When the Minnesota Vikings traded Stefon Diggs to the Buffalo Bills, it appears that both teams got what they wanted. Diggs has become a top target for the Bills while the Vikings used the deal to acquire Justin Jefferson and several young draft picks to help with an inevitable rebuild.
At first glance, the benefits for both teams make this a win-win deal, but just when analysis of the trade was getting put to rest, another layer popped up that spawned another debate.
Diggs spoke to ESPN earlier this week and among several topics was his departure from Minnesota. Most of the reports that had surfaced since the trade were confirmed by Diggs with the key notes being that the Vikings “were not in his best interest” and may have been untruthful about their desire to center the offense around the running game.
For a fan base that loves their hard-working, blue-collar players, these comments may not sit well with Vikings fans. However, they can’t deny that Diggs was right about Mike Zimmer’s offense.
Coming into Week 15, Diggs leads the NFL with 100 catches. As the top target on a team that relies on John Brown, Cole Beasley and Gabriel Davis as secondary options, Diggs has gotten his wish to become a pure alpha receiver, which could be read as he cares about his stats more than the team.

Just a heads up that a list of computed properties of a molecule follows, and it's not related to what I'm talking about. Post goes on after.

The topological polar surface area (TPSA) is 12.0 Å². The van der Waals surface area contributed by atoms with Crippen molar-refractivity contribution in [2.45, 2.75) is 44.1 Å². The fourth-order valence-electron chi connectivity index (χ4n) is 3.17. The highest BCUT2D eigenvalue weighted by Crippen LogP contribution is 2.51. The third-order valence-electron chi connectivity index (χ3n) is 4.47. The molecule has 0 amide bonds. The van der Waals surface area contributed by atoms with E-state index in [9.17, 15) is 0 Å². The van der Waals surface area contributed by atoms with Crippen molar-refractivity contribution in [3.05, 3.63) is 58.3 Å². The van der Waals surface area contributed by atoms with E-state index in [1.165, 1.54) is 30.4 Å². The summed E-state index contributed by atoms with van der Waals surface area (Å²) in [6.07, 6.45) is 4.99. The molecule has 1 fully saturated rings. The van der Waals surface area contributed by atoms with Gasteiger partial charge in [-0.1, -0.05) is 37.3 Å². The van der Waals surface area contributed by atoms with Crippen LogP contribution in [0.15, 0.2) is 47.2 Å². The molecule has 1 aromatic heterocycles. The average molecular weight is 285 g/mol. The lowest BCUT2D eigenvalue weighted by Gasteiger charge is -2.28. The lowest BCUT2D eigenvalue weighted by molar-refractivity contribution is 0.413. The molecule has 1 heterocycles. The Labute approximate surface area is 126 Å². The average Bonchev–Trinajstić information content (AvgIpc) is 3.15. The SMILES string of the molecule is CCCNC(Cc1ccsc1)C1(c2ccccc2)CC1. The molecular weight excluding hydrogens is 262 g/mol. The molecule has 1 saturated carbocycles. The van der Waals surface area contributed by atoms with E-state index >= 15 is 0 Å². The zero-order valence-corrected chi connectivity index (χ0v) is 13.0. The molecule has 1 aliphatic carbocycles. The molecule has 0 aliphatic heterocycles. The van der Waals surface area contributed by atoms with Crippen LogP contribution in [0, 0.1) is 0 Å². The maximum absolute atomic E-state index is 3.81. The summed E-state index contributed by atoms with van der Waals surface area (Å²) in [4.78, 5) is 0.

From that lens, there’s no reason any Vikings fans should be upset about this trade. Even in the Vikings’ run-first offense, Jefferson and Adam Thielen have put up Pro Bowl numbers with Jefferson chasing Anquan Boldin’s rookie receiving record and Thielen having 12 touchdowns on the season.
Even in Kevin Stefanski’s run-first offense, Diggs put up a then career-high 1,130 yards and 17.9 yards per reception in 2018. Even with fewer opportunities, Diggs was still a Pro Bowl player, which could make Vikings fans believe he should shut up and collect his money.
But this is a trade that goes beyond the stats. Although Diggs put up monster numbers (even without Thielen in the lineup), the Vikings were still reluctant to air it out when they needed to. This left Diggs with 55 fewer targets than he saw in 2018 and had him questioning whether he was utilized in the best way to help his team win.
Sunday’s loss to the Tampa Bay Buccaneers may have been the game that validates Diggs’ main point. Minnesota came out defiant against the Bucs’ top-ranked run defense and made sure Dalvin Cook became the first running back to top 70 yards against Tampa Bay this season. In fact, Cook wound up with 102 yards, which means the Vikings’ initial game plan worked perfectly.
Such an approach will work well when the Vikings are playing bad teams. When Cook has gone over 100 yards against a sub-.500 team this season, the Vikings have gone 3-1. This is what Zimmer would probably write on his grease board to defend this approach, but when the Vikings have played a team over .500, the Vikings have gone 1-2 when Cook has gone over 100 yards.
If the goal is to produce as much on the ground as possible, why have the Vikings barely inched above .500 when Cook has done his job? Better yet, why have the Vikings not performed better against playoff teams when Cook has turned in a spectacular performance? It goes back to Diggs’ original point.